I used to work for a firm that was in construction litigation for a case.  The civil engineers that returned from the courtroom were amazed that the judge presiding over the trial kept falling asleep.  I asked what they did, I would have loved to taken a big thick binder and slam it down on the table.  They merely waited until he finished his nap.

My own experience has not been all peachy either.  Granted, the judge was pretty fair, except in two areas.  The first, he allowed photographic evidence that did not have a time/date stamp, was very blurry, and didn?t even show the face of my accuser.  My counsel objected, but was overruled.  Second, state law says that each party pays their attorney fees, but even though I was found innocent, I got stuck with paying half of the accuser's, by ruling of the commissioner.  This is common in the family court system; it's a different animal from criminal or civil in California.  Amazingly, anything goes, and sticks.  Appeal?  Sure, got several grand to go to a state court?  I'll bet you they uphold it.

Hey, are you easily led and have no opinions of your own?  You might have an exciting career as a juror!  Too bad the pay isn?t good, and you only get called once in a while.  Some jurors truly scare me, as attorneys make sure that they stack the deck with people they think will win them their case.

Again, I go back to the O.J. Simpson case.  The evidence was clear; DNA, bloody Bruno Mali footprints.  This group of people let him off.  Why did this group let him walk while in a civil trial, they found him guilty?  Anybody else, myself included, they would have thrown the book at us.  Why would it be likely to convict us, and let a famed celebrity go?  Granted, they believed that the police corrupted the evidence.  Hypocrites!  Juries all over the nation should be letting people go on that basis, especially in Los Angeles.  If it's believed that police corrupted evidence in one trial, it safe to say that they did so in many.  Why has this issue only been raised successfully in one trial?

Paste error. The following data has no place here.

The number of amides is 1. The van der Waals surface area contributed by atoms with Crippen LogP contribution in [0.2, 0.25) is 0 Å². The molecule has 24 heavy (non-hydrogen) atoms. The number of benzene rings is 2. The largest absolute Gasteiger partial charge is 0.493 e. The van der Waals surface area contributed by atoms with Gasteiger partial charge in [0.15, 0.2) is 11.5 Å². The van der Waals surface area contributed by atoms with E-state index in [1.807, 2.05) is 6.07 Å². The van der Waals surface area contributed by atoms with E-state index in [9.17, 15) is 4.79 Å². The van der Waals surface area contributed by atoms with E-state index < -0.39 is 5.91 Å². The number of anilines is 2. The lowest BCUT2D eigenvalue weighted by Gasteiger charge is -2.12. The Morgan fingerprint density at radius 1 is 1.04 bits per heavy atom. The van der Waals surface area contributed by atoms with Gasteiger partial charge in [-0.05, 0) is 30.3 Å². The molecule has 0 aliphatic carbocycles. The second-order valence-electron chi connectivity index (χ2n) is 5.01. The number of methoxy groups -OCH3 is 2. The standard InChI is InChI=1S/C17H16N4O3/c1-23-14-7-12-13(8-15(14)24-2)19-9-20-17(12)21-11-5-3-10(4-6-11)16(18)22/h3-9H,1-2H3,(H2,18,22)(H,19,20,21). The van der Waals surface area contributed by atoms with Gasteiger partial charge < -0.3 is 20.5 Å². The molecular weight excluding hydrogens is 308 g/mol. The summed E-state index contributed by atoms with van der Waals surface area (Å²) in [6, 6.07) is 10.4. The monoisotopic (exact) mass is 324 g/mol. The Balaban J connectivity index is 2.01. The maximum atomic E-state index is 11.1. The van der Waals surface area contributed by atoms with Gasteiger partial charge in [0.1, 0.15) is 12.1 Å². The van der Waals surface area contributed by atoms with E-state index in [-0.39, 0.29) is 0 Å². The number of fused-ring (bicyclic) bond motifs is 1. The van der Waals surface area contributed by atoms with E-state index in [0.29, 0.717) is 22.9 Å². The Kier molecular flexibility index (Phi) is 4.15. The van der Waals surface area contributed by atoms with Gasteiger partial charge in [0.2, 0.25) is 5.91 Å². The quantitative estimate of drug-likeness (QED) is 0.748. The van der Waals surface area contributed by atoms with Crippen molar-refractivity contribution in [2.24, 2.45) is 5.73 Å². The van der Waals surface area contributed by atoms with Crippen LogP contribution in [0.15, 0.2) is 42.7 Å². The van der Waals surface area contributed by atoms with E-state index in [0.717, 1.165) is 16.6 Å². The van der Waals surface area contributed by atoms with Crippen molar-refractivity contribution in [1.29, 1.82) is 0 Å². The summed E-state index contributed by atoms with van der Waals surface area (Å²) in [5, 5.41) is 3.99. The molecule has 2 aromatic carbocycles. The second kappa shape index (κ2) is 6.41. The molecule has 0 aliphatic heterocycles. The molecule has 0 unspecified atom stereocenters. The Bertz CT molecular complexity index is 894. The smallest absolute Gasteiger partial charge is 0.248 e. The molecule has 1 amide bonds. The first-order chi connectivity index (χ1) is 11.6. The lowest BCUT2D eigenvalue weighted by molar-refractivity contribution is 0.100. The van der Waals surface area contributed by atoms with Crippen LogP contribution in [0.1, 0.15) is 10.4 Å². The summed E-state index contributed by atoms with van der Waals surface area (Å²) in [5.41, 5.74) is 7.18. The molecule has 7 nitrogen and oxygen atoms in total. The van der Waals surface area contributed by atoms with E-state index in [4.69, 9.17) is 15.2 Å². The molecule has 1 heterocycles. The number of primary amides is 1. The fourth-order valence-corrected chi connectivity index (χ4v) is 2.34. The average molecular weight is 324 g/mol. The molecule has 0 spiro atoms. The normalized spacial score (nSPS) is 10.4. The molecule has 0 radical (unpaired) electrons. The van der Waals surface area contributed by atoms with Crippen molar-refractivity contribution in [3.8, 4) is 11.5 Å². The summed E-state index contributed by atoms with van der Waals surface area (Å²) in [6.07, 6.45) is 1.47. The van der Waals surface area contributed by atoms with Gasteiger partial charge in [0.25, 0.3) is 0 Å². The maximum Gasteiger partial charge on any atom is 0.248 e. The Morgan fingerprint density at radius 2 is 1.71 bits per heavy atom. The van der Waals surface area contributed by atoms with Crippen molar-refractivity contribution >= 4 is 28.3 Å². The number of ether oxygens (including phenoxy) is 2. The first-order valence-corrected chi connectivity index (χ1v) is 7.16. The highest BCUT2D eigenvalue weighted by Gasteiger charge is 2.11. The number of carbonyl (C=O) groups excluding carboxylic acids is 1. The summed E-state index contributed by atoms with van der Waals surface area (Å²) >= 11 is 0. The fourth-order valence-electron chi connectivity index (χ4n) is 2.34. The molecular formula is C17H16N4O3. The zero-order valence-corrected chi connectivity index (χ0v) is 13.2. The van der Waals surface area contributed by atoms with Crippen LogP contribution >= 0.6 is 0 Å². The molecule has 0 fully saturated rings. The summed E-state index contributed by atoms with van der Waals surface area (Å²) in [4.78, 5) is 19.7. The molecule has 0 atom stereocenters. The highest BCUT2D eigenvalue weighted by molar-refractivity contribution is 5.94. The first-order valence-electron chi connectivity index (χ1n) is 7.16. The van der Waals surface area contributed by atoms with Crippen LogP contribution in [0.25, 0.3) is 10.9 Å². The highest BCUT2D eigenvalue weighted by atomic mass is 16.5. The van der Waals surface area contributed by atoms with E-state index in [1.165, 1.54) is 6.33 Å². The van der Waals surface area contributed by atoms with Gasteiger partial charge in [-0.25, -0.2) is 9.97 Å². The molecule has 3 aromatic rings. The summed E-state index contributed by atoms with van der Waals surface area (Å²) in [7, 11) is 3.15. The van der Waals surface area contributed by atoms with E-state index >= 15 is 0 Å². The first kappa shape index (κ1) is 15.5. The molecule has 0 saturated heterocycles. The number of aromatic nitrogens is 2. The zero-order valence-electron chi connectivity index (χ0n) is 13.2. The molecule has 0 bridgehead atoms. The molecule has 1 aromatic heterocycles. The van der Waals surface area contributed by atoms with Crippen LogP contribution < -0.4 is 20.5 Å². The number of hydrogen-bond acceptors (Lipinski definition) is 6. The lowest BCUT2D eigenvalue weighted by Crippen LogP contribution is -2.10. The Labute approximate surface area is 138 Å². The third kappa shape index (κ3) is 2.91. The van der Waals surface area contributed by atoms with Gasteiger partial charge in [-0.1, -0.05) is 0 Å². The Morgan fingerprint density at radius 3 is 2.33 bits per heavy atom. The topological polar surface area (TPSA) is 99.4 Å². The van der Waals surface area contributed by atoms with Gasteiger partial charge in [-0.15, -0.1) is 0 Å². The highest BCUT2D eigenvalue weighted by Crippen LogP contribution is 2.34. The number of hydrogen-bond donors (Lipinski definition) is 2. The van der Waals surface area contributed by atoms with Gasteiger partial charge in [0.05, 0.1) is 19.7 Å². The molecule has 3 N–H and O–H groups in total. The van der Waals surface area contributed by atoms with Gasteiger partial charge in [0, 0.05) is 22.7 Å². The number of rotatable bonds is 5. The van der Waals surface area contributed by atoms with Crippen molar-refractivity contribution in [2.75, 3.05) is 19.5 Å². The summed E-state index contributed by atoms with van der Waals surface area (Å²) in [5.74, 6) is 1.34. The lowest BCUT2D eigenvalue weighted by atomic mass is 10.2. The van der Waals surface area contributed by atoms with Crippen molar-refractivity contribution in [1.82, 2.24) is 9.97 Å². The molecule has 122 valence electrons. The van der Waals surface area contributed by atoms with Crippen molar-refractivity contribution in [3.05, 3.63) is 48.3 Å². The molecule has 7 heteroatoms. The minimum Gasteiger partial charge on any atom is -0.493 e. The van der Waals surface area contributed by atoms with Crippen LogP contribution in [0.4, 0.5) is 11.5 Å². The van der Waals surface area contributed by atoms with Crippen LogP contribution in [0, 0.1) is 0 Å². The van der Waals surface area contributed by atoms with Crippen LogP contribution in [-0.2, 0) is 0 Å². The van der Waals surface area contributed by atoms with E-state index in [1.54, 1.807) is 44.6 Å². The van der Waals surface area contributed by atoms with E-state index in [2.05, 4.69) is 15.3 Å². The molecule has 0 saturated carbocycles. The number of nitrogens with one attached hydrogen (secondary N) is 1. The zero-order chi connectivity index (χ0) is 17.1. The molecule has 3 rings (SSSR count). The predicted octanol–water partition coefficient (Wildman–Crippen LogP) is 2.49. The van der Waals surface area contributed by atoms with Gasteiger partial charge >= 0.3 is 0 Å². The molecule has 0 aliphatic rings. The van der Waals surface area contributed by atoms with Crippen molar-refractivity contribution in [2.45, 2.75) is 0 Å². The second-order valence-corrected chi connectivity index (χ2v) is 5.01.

There was a trial in California involving a speeding motorcyclist, and a truck that he hit.  Cut and dried, they motorcycle was speeding and driving recklessly.  The cyclist brought a civil case against the truck driver, and won.  Turns out that the jury was mesmerized by slick computer animations produced for the trial.

Some time ago, a civil case was filed against Remington, makers of firearms.  Turns out someone tried to clean a shotgun and did not unload it.  They shotgun went off, the man sued Remington, and won.  I cannot fathom what went through these jurors' minds in thinking that the incompetence of one man was the fault of a whole company.

Attorneys do everything in their power to sway the members of a jury.  They, like the media, know that razzle-dazzle and tugging on heartstrings can win their case.  Never mind the law, bend it until it snaps.  With that in mind, they usually don?t want people with strong conviction or opinion.  In a recent case, one attorney asked prospective jurors if they hated lawyers.  He was quickly deflated by a judge who said, "I do."  On HBO, there was a program about one of the jurors on the O.J. Simpson civil trial.  She believed that she was chosen because she was naIve, being from a small town in Missouri.  She had no idea what she was getting into.

There are critics who cite that criminal charges be brought against those who fail to appear for jury duty.  What about the attorneys who clear entire rooms of people, wasting everyone's day because they did not fit a profile they were searching for?  Is this thinking going to solve the problems with the judicial system?  I think not.

With all this inconsistency, one can quickly conclude that when someone stands accused of a crime, it is like rolling the dice as to the outcome of the trial.  It deeply depends on the judge presiding over the case, and in jury trials, the people selected for the box make a huge difference too.  Money will greatly influence your case, in that the caliber of lawyers you choose possibly plays the greatest role.  Let's face it, if the Public Defender is there for your ass, its going to jail.  And will the wise judge let that happen?  Sure.  I'd say there is a pretty good chance of it.  I suppose in a capitalistic society that paying good money for a good lawyer is acceptable, but in a country that claims everyone gets a "fair trial" regardless of whether they can afford an attorney or not is just plain bullshit.